• Go to bed late and sleep poorly.

Now? I just let it go. My muscles aren’t gonna waste away. My fitness isn’t going to degrade, and I’ll likely be more rested for when I do train.

I move every single day.

At my age, if I don’t move every day, I feel it. Motion is lotion. You’re not just improving the quality of your peripheral tissues and their interactions. You’re lubing up the neuromuscular connections in your brain responsible for the movements. Remember: neuroplasticity can go the other way. If you’re not moving, you’re teaching your brain to prune the “unnecessary” connections that facilitate movement.

I don’t train every single day (see the previous section). But I do something. Maybe a morning movement routine. Maybe some play. Maybe a long walk or hike. Maybe some slacklining. Maybe a bunch of “workout snacks” strewn throughout the day, like pushups and squats and pullups done whenever I feel a little stale.

I tolerate hunger.

For obvious reasons that I’ve discussed many times before, allowing yourself to get hungry or outright skip meals is beneficial. It’s good for your brain, your body composition, and probably even your lifespan.

But going hungry is also congruent with the good life. So many of us grab a handful of nuts or bag of jerky or piece of fruit at the slightest hint of peckishness. We do not tolerate hunger, and most of us never have true food insecurity, so it’s entirely up to us if we want to feel hunger or not. When we eat, it’s usually out of boredom. It’s something to do to pass the time. But true hunger is the best spice. When you’re satisfying a foundation of Maslow’s hierarchy of needs, a basic physiological requirement, even mundane meals become gourmet.

Going hungry also upregulates ghrelin, which most people think of as a “hunger hormone,” but also increases our ability to learn new skills or facts and come up with creative solutions to existing problems. Back when hunger meant something, ghrelin probably enabled the successful acquisition of food. In other words, hunger increases hunger for knowledge, makes us more productive, and motivates us to do great and interesting things.

I slow down time.

Our time is all we have. And the speed at which it appears to pass determines how long we have on this planet. There’s no use living long if you’re not aware enough to perceive and appreciate it. So there are a few things I do on a regular basis to make sure I’m not letting time flit by without noticing:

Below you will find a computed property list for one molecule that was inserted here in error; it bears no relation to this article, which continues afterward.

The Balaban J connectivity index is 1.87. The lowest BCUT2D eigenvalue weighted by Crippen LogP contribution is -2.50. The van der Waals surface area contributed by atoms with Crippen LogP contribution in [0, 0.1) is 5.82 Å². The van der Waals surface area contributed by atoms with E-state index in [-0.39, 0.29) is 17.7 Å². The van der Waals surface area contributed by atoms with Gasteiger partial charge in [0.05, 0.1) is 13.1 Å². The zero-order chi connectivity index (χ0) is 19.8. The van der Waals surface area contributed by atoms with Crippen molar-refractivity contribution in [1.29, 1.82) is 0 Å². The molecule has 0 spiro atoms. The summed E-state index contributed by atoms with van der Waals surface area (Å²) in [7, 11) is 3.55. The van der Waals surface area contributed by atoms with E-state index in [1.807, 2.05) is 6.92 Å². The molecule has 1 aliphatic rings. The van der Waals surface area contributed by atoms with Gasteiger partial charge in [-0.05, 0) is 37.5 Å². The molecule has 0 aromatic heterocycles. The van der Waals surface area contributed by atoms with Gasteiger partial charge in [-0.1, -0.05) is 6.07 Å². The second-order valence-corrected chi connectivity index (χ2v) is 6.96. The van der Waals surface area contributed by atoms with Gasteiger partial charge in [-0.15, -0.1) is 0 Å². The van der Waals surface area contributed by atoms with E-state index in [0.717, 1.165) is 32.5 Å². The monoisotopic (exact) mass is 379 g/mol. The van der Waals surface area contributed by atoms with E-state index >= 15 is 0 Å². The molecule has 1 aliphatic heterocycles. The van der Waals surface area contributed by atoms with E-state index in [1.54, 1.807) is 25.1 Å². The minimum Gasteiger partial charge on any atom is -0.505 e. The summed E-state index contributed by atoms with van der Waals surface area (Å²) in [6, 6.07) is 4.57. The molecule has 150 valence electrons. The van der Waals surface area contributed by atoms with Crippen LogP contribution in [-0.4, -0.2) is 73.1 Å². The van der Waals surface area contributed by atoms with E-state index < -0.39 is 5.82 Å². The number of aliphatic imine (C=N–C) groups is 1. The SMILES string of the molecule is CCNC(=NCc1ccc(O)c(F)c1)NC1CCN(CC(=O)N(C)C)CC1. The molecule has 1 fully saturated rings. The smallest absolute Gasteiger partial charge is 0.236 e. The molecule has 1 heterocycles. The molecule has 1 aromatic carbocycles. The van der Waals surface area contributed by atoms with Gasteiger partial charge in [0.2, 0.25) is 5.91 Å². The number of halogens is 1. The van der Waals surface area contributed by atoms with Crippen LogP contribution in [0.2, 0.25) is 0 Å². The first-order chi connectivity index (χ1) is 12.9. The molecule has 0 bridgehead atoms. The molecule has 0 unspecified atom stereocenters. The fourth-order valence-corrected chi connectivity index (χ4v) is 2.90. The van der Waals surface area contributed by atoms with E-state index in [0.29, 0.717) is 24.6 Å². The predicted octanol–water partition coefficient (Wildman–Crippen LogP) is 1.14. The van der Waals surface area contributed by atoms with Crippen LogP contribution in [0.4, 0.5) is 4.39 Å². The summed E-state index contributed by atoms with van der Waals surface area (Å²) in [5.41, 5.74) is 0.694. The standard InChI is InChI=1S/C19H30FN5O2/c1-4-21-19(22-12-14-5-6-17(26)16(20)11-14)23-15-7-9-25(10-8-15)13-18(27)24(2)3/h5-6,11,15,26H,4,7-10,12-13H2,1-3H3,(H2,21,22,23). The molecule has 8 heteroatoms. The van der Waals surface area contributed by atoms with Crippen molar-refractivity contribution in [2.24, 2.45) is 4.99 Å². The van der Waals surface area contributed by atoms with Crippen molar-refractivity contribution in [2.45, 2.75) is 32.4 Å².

If I find myself going through the motions and unable to recall precisely what happened the previous week, I introduce some novelty. I’ll try a new workout, hike a new trail, take a new route when walking the dogs. I’ll plan a vacation to a new place (so I’m anticipating it). I’ll try a new restaurant. New experiences slow the passage of time because our brains must focus and pay attention.

I’ll go into nature. Nature is my refuge from the world of schedules and routines and clocks and alarms and responsibilities. Out there—in the waves, in the trees, in the hills—moments hew not to objective ticks and tocks but to the attention you pay them.

I avoid boredom and chase fear.

If something bores me, I know it’s a waste of time. Things that arouse no passion in either direction are antithetical to the “good life.”

But if I’m fearing something, if something makes me nervous, I should probably inspect it. Starting the blog way back in the day was a little scary. I wasn’t sure if it was going to work, and a year into it I still had no idea. But I kept up with it because it was a risk. I knew it could really pay off.

This isn’t immediately pleasurable. I mean, it’s downright scary and anxiety-inducing. But facing your fears offers many returns.

  • Once it’s all over and you realize it wasn’t so bad (it never is), you’re relieved.
  • Once it’s all over and you’ve just defeated fear, you’re equipped to handle it again.
  • Once it’s over and you realize you just did something previously thought impossible, you’re a better, more confident person.
  • Once it’s over and you begin seeing returns on your investment.